We got the does bred earlier in December. We expect their kids in the middle of May, which is about the same time frame as last year, although, Miss Luna went about a month past her April due date. So, we’ll see. We won’t know for sure if breeding was successful until the does start to show more signs of pregnancy, but being more familiar with the artificial insemination process this year, we are hopeful for a greater percentage of success this time. Honey and I were hanging out the other day and I’m watching her behavior to note any changes that may indicate pregnancy. Right now, she’s gone from fairly aggressive to pretty snuggly, so maybe? We’ll see.
Inside the house, the guys got the remainder of the hallway flooring laid down from the project that stalled earlier this summer. It is nice to have a level walking surface, especially as my burgeoning belly continues to throw off my balance and equilibrium. I’m one of those unbelievably, comically clumsy pregnant women, so I GREATLY appreciate fewer tripping hazards. Now if the kids would keep their hot-wheels picked up, we’d be in good shape.
I’m preparing myself to get cracking on all the indoor painting. I’d like to finish up the girls’ bedroom, and the boys’ bedroom/playroom. The girls really have a fondness for the classic cottage/antique style decor, which I also love. In fact, I might encourage their tastes to move in that direction, though I compromise with their desire for rainbows and shiny things…just not painted on the walls.
For the boys’ room, I’ve promised them a chalk board space on the wall, as well as clearing out the old broken chest of drawers. They’re doing well with the minimalist clothing storage, and their closet has remained tidy for the most part! Less is more. And far easier for them to manage.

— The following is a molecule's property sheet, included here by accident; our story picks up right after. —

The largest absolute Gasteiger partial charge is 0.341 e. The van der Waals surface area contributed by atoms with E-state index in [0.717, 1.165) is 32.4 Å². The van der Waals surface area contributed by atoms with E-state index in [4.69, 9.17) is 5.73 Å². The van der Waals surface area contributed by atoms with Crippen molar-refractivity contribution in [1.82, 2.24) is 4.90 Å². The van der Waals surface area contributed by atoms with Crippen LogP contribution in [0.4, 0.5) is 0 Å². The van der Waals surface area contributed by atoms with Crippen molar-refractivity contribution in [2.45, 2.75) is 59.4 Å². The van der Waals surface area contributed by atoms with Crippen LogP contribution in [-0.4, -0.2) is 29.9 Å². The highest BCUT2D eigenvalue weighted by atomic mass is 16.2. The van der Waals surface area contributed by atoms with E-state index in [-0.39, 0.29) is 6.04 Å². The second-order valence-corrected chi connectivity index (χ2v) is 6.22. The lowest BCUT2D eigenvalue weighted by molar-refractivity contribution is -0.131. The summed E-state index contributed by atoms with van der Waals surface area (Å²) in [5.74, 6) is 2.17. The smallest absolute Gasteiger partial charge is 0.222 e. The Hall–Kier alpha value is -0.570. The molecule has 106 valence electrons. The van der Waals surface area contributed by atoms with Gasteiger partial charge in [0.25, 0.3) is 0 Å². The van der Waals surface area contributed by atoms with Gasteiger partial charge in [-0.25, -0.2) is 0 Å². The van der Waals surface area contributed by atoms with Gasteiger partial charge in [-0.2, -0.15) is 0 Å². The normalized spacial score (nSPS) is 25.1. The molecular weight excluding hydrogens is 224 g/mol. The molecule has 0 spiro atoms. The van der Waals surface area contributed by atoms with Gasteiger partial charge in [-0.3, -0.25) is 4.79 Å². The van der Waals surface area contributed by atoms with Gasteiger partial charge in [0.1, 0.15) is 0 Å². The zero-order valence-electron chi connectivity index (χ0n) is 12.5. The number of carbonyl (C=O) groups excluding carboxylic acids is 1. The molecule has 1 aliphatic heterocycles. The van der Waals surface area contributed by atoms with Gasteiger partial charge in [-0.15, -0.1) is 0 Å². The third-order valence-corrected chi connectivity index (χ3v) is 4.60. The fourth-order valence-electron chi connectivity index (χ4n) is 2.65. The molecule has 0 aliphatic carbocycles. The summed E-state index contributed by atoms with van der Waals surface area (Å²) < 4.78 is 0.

The master bathroom is ready for its coat of paint, and then I can lay the new flooring.
I’m pondering new vanity shelves from some pallet wood we have in the basement. I know it’s something my husband could put together in a couple hours, so I may see if he has some free time if he wouldn’t mind whipping that up for me.
And in the mean time, I’m decluttering everything to ring in the new year with less mess and debris, both in my home, as well as my mind and spiritual life. We certainly had a whirlwind of a year. We’ve learned from mistakes, and grown through suffering, and generally tried to bounce back after a lot of things failed to go as planned. But that is life, any and every year, right? Some years’ struggles are just harder than others. God was faithful through it all, and we trust Him to continue His legacy of faithfulness in caring for and providing for our family.
I don’t say this out of need, for I have learned to be content in whatever circumstances I am. I know both how to have a little, and I know how to have a lot. In any and all circumstances I have learned the secret of being content– whether well fed or hungry, whether in abundance or in need. I am able to do all things through Him who strengthens me.Philippians 4:11-13, HCSB